There is a range of international conventions, national guidelines and examples of good practice that can be drawn on to establish safer environments and that promote wellbeing. Some of these are included in Box 2. To create environments of respect, support and empowerment requires re-thinking traditional approaches to operating institutions. For example, this might include:

  • empowering residents to have control over their movements and decisions that affect them, rather than establishing routines based around control and regulation;
  • providing residents with opportunities to contribute positively to the facilities;
  • providing greater access to external support services and counsellors;
  • enhancing the physical space of facilities to reflect a safe and supportive environment for women, for instance:
    • modifications to lighting and colour;
    • re-organising accommodation;
    • ensuring access to areas for contemplation, prayer and mediation; and/or
    • creating attractive outdoors areas;
  • providing single-sex access and privacy in bathrooms and sleeping quarters to reduce some risk of being exposed to sexual assault within institutions; and
  • monitoring institutions by external agencies, such as Australian Human Rights Commission (AHRC) and Ombudsman Offices, to ensure adherence to safe standards.

The implementation of these (and other) suggestions may assist in both reducing the incidence of sexual assault occurring within institutional settings, as well as reducing the re-traumatising nature of institutional settings for women with sexual assault histories.

Minimising re-traumatising practices in the operating and cultural environment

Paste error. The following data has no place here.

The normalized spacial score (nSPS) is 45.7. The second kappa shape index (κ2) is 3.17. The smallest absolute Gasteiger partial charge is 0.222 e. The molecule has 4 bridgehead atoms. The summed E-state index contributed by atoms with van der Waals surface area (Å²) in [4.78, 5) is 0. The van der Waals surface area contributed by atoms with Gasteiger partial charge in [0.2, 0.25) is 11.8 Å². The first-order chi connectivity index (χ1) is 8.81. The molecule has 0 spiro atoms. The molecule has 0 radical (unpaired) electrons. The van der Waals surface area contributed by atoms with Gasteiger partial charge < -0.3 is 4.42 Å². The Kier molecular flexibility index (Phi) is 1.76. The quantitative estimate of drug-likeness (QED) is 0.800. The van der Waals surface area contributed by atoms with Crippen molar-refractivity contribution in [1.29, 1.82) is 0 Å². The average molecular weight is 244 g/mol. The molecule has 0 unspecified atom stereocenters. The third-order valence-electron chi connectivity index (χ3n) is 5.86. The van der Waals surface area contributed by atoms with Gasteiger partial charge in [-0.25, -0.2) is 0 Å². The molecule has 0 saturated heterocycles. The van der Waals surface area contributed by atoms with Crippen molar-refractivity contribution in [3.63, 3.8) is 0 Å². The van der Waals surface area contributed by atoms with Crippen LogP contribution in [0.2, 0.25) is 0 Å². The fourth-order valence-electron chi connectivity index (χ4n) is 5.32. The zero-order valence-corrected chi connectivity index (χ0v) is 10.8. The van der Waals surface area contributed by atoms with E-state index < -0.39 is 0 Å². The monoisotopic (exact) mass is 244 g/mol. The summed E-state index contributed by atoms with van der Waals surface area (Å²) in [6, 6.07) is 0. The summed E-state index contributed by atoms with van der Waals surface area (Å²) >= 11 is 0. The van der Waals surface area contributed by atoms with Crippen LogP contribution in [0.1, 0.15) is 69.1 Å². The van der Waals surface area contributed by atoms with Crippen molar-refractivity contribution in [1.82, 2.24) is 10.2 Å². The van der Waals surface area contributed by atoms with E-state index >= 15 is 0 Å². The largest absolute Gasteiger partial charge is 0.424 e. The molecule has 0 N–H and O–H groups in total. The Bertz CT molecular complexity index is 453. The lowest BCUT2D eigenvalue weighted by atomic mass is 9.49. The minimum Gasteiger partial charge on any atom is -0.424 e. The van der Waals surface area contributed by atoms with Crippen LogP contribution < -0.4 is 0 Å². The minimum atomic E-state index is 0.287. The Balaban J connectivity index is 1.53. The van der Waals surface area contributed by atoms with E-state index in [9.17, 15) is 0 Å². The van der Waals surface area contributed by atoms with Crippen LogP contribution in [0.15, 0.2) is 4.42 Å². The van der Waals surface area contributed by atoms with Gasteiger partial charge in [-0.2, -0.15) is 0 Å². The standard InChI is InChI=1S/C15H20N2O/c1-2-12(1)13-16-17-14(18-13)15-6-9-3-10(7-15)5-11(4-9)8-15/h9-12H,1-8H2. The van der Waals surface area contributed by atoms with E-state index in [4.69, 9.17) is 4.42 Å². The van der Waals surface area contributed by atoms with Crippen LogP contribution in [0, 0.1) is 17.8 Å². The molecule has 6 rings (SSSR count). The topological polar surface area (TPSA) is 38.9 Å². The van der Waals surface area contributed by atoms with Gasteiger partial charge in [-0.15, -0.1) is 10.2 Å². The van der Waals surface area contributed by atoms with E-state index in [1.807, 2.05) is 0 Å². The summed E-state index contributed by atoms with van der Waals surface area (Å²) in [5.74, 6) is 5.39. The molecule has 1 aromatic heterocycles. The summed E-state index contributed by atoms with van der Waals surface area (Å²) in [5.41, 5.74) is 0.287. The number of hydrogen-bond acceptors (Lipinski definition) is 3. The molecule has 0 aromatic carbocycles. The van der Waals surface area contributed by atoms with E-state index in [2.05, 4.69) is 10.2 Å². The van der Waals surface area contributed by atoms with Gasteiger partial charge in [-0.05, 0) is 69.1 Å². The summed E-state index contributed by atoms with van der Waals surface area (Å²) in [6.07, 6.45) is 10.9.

The day-to-day operational environment of institutions not only serves as a barrier to recognising and responding to specific incidents of sexual assault, it also comprises practices that may be re-traumatising or abusive for women with sexual assault histories. Structural issues that are re-traumatising or prevent disclosure or appropriate responses to disclosure need to be identified and dismantled through institution policy, practice and cultural change. This includes addressing system structures and operations focused on the control, regulation and disempowerment of women. Enabling personal autonomy, choice and decision-making of residents in the everyday operational environment is necessary to address these issues.

To reduce the amount of distress experienced by victim/survivors of sexual assault within institutional settings, there is a need to address operational practices that are understood to contribute to further trauma and disempowerment. A number of practices within institutions have been identified in research literature as distressing, humiliating and/or disempowering to residents, including:

  • strip searching (Covington & Bloom, 2006; Dirks, 2004; Easteal, 2001; Kilroy, 2002; Lievore, 2003; Moloney, van den Bergh, & Moller, 2009);
  • surveillance by male staff (Easteal, 2001; Jennings, 1994; Lievore, 2003; Pollack & Brezina, 2006);
  • forced medication or over-reliance on medication in treatment responses (Graham, 1994; Harris, 1994; Jennings, 1994);
  • solitary confinement (Holmes, Kennedy, & Perron, 2004; Jennings, 1994; Johnson, 1998; Martinez, Grimm, & Adamson, 1994; Taxis, 2002); and
  • physical restraint, including the use of straitjackets (Dirks, 2004; Jennings, 1994; Johnson, 1998; Taxis, 2002).

These practices have in common that they undermine women’s autonomy, deprive them of control over their bodies, and jeopardise their physical and emotional safety. Indeed, Easteal (2001) argued that practices such as strip searching and the surveillance of women by men can be intrinsically sexually abusive and re-traumatising for victim/survivors of sexual assault (see also Covington & Bloom, 2006; Kilroy, 2002; Jennings, 1994).13 From this position, in order to create an operational environment and culture that is mindful of the sexual abuse histories of women, these practices need to be modified and avoided where possible and appropriate. Given the prevalence of sexual abuse histories within institutions together with barriers to disclosure, it may be argued that changes to practices need to be targeted at a structural level of change rather than applied specifically to identified victim/survivors or to particular individuals or groups identified “vulnerable” to sexual abuse.